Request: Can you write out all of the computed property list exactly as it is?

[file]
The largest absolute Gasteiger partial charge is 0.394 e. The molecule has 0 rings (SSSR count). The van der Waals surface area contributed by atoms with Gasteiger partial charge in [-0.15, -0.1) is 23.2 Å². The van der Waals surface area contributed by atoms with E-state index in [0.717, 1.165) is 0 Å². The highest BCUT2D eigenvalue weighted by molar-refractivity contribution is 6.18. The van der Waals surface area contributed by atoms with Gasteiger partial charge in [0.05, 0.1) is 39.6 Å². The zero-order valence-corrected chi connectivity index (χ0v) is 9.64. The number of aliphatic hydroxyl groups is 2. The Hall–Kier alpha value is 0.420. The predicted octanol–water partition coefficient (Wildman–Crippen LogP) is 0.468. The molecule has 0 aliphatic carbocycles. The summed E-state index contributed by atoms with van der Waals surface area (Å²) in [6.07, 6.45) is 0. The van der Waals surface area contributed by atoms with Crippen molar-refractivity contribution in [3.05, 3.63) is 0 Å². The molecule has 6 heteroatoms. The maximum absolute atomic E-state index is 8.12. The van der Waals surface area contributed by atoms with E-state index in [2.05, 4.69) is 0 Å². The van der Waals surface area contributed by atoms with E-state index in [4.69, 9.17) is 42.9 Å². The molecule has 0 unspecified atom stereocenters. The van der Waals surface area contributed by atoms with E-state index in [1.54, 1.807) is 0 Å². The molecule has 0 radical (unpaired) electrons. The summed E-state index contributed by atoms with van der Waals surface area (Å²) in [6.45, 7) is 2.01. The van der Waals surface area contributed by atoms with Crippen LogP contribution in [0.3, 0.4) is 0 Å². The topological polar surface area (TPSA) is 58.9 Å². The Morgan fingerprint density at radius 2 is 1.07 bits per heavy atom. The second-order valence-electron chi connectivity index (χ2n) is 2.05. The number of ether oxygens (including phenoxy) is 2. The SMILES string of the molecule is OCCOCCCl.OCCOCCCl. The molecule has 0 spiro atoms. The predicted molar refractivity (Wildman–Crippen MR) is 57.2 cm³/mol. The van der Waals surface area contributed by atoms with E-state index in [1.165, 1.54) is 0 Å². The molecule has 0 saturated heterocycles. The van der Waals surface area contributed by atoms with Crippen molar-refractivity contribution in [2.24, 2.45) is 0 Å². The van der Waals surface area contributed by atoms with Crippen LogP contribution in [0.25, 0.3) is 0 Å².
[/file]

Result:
The largest absolute Gasteiger partial charge is 0.394 e. The molecule has 0 rings (SSSR count). The van der Waals surface area contributed by atoms with Gasteiger partial charge in [-0.15, -0.1) is 23.2 Å². The van der Waals surface area contributed by atoms with E-state index in [0.717, 1.165) is 0 Å². The highest BCUT2D eigenvalue weighted by molar-refractivity contribution is 6.18. The van der Waals surface area contributed by atoms with Gasteiger partial charge in [0.05, 0.1) is 39.6 Å². The zero-order valence-corrected chi connectivity index (χ0v) is 9.64. The number of aliphatic hydroxyl groups is 2. The Hall–Kier alpha value is 0.420. The predicted octanol–water partition coefficient (Wildman–Crippen LogP) is 0.468. The molecule has 0 aliphatic carbocycles. The summed E-state index contributed by atoms with van der Waals surface area (Å²) in [6.07, 6.45) is 0. The van der Waals surface area contributed by atoms with Crippen molar-refractivity contribution in [3.05, 3.63) is 0 Å². The molecule has 6 heteroatoms. The maximum absolute atomic E-state index is 8.12. The van der Waals surface area contributed by atoms with E-state index in [2.05, 4.69) is 0 Å². The van der Waals surface area contributed by atoms with E-state index in [4.69, 9.17) is 42.9 Å². The molecule has 0 unspecified atom stereocenters. The van der Waals surface area contributed by atoms with E-state index in [1.54, 1.807) is 0 Å². The molecule has 0 radical (unpaired) electrons. The summed E-state index contributed by atoms with van der Waals surface area (Å²) in [6.45, 7) is 2.01. The van der Waals surface area contributed by atoms with Crippen LogP contribution in [0.3, 0.4) is 0 Å². The topological polar surface area (TPSA) is 58.9 Å². The Morgan fingerprint density at radius 2 is 1.07 bits per heavy atom. The second-order valence-electron chi connectivity index (χ2n) is 2.05. The number of ether oxygens (including phenoxy) is 2. The SMILES string of the molecule is OCCOCCCl.OCCOCCCl. The molecule has 0 spiro atoms. The predicted molar refractivity (Wildman–Crippen MR) is 57.2 cm³/mol. The van der Waals surface area contributed by atoms with E-state index in [1.165, 1.54) is 0 Å². The molecule has 0 saturated heterocycles. The van der Waals surface area contributed by atoms with Crippen molar-refractivity contribution in [2.24, 2.45) is 0 Å². The van der Waals surface area contributed by atoms with Crippen LogP contribution in [0.25, 0.3) is 0 Å².